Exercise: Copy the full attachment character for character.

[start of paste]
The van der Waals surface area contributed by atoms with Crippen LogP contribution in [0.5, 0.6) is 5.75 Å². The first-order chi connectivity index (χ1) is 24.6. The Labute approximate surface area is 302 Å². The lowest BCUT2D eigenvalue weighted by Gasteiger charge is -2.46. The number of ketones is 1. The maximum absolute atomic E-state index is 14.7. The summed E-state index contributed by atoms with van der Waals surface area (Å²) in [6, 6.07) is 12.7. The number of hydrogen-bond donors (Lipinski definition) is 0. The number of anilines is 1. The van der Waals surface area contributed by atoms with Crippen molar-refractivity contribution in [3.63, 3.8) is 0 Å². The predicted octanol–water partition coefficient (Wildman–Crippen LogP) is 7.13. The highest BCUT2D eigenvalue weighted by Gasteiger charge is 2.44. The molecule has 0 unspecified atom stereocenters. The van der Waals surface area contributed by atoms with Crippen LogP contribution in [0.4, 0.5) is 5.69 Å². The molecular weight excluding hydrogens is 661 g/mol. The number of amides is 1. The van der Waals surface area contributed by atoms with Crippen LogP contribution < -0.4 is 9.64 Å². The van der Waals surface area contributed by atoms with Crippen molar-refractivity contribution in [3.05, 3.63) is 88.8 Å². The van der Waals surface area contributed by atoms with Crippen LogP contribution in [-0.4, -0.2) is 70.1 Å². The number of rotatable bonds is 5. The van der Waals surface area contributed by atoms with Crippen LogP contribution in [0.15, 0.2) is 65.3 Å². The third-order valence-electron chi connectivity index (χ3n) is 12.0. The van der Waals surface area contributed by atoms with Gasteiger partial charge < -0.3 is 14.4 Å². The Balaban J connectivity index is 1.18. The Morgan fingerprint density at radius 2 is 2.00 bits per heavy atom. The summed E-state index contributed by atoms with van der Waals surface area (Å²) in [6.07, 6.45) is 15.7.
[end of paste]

The van der Waals surface area contributed by atoms with Crippen LogP contribution in [0.5, 0.6) is 5.75 Å². The first-order chi connectivity index (χ1) is 24.6. The Labute approximate surface area is 302 Å². The lowest BCUT2D eigenvalue weighted by Gasteiger charge is -2.46. The number of ketones is 1. The maximum absolute atomic E-state index is 14.7. The summed E-state index contributed by atoms with van der Waals surface area (Å²) in [6, 6.07) is 12.7. The number of hydrogen-bond donors (Lipinski definition) is 0. The number of anilines is 1. The van der Waals surface area contributed by atoms with Crippen molar-refractivity contribution in [3.63, 3.8) is 0 Å². The predicted octanol–water partition coefficient (Wildman–Crippen LogP) is 7.13. The highest BCUT2D eigenvalue weighted by Gasteiger charge is 2.44. The molecule has 0 unspecified atom stereocenters. The van der Waals surface area contributed by atoms with Crippen LogP contribution in [0.4, 0.5) is 5.69 Å². The molecular weight excluding hydrogens is 661 g/mol. The number of amides is 1. The van der Waals surface area contributed by atoms with Crippen LogP contribution < -0.4 is 9.64 Å². The van der Waals surface area contributed by atoms with Crippen molar-refractivity contribution in [3.05, 3.63) is 88.8 Å². The van der Waals surface area contributed by atoms with Crippen LogP contribution in [-0.4, -0.2) is 70.1 Å². The number of rotatable bonds is 5. The van der Waals surface area contributed by atoms with Crippen LogP contribution in [0.15, 0.2) is 65.3 Å². The third-order valence-electron chi connectivity index (χ3n) is 12.0. The van der Waals surface area contributed by atoms with Gasteiger partial charge < -0.3 is 14.4 Å². The Balaban J connectivity index is 1.18. The Morgan fingerprint density at radius 2 is 2.00 bits per heavy atom. The summed E-state index contributed by atoms with van der Waals surface area (Å²) in [6.07, 6.45) is 15.7.